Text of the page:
Develop Mitigation Plans Early. To avoid costly permitting delays, applicants should prepare and submit detailed mitigation plans with their initial transmittals to the agencies. In addition, applicants should request written agency concurrence of the mitigation plans' acceptability promptly upon completion of the agency's review.

Build an Appeal Record. Applicants should stockpile favorable comment letters or public hearing testimony from project supporters. Applicants also should carefully categorize and respond to all adverse comments concerning the project. If these precautionary steps are taken during the permitting process, the odds of successfully defending a permit in the event of an appeal increase.

Be Prepared to Negotiate. In almost every instance, applicants must negotiate to adeptly navigate the permitting process. To ensure successful negotiations, applicants should make strategic proposals, take positions that are technically sound, and treat regulators in a professional manner. In addition, applicants should document all negotiations in writing. Yet even if such steps are taken, applicants still should be prepared to compromise on certain issues to expedite and streamline the permitting process.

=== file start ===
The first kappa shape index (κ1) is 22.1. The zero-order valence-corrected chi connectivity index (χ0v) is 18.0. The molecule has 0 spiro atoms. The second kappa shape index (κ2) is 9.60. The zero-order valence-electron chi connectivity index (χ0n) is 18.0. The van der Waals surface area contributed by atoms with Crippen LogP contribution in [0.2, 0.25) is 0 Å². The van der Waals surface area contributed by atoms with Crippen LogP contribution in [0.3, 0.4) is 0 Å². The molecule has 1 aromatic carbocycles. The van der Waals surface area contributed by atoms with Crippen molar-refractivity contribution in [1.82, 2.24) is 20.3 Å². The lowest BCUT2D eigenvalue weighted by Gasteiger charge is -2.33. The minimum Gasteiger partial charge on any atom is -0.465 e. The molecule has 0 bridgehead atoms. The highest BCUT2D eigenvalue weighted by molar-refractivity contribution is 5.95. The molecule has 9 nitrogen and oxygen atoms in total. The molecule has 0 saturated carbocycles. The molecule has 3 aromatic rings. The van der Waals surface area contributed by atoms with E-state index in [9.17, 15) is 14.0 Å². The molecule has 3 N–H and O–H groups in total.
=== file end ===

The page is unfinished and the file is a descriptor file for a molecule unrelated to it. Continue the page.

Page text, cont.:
Comply Fully With Permit Terms and Conditions. After obtaining permits for a project, applicants should develop a checklist of the various permit terms and conditions that apply. Thereafter, applicants should ensure that compliance is achieved with all such permit terms and conditions in a timely manner. Clearly, failure to comply can result in not only agency enforcement, but permit revocation as well.

While each Section 404 and 401 permitting process is unique, they often have several common elements. By following the tips outlined above, applicants can increase the likelihood that their various permitting endeavors will be successful.

Shane A. Farolino, JD

Shane A. Farolino, JD, is a partner with Akron, Ohio-based Roetzel & Andress and chair of the firm's Environmental Law Group. Contact him at (330) 849-6680 or sfarolino@ralaw. com.